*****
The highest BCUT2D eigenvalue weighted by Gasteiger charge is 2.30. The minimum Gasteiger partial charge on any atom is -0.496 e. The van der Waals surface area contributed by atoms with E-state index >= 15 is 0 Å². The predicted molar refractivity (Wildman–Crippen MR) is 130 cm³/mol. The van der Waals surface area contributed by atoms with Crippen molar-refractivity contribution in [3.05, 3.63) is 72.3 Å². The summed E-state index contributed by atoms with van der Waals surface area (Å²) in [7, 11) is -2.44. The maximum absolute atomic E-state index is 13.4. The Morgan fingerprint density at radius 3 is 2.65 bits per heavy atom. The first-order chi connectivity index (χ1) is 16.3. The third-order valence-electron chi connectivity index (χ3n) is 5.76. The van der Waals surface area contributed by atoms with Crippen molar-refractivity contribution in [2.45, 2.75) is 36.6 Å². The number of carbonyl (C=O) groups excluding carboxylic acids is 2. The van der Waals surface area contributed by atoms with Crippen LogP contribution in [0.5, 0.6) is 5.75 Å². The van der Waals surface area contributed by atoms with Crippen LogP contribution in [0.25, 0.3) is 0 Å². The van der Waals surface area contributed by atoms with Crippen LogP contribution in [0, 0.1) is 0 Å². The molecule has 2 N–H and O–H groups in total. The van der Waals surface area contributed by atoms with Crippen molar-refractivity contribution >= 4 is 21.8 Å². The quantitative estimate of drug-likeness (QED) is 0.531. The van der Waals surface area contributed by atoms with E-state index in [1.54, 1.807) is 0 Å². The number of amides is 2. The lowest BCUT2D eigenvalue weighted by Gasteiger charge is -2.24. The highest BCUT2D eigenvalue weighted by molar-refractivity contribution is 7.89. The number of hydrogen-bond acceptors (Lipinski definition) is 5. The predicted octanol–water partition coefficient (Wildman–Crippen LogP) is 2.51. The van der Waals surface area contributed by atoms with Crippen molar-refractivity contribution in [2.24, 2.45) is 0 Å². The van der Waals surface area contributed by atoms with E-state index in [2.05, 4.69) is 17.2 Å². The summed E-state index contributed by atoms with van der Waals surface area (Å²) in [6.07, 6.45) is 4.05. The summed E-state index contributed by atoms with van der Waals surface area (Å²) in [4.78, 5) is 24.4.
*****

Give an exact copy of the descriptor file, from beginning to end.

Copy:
The highest BCUT2D eigenvalue weighted by Gasteiger charge is 2.30. The minimum Gasteiger partial charge on any atom is -0.496 e. The van der Waals surface area contributed by atoms with E-state index >= 15 is 0 Å². The predicted molar refractivity (Wildman–Crippen MR) is 130 cm³/mol. The van der Waals surface area contributed by atoms with Crippen molar-refractivity contribution in [3.05, 3.63) is 72.3 Å². The summed E-state index contributed by atoms with van der Waals surface area (Å²) in [7, 11) is -2.44. The maximum absolute atomic E-state index is 13.4. The Morgan fingerprint density at radius 3 is 2.65 bits per heavy atom. The first-order chi connectivity index (χ1) is 16.3. The third-order valence-electron chi connectivity index (χ3n) is 5.76. The van der Waals surface area contributed by atoms with Crippen molar-refractivity contribution in [2.45, 2.75) is 36.6 Å². The number of carbonyl (C=O) groups excluding carboxylic acids is 2. The van der Waals surface area contributed by atoms with Crippen LogP contribution in [0.5, 0.6) is 5.75 Å². The van der Waals surface area contributed by atoms with Crippen LogP contribution in [0.25, 0.3) is 0 Å². The van der Waals surface area contributed by atoms with Crippen LogP contribution in [0, 0.1) is 0 Å². The molecule has 2 N–H and O–H groups in total. The van der Waals surface area contributed by atoms with Crippen molar-refractivity contribution >= 4 is 21.8 Å². The quantitative estimate of drug-likeness (QED) is 0.531. The van der Waals surface area contributed by atoms with E-state index in [1.54, 1.807) is 0 Å². The number of amides is 2. The lowest BCUT2D eigenvalue weighted by Gasteiger charge is -2.24. The highest BCUT2D eigenvalue weighted by molar-refractivity contribution is 7.89. The number of hydrogen-bond acceptors (Lipinski definition) is 5. The predicted octanol–water partition coefficient (Wildman–Crippen LogP) is 2.51. The van der Waals surface area contributed by atoms with Crippen molar-refractivity contribution in [2.24, 2.45) is 0 Å². The van der Waals surface area contributed by atoms with E-state index in [2.05, 4.69) is 17.2 Å². The summed E-state index contributed by atoms with van der Waals surface area (Å²) in [6.07, 6.45) is 4.05. The summed E-state index contributed by atoms with van der Waals surface area (Å²) in [4.78, 5) is 24.4.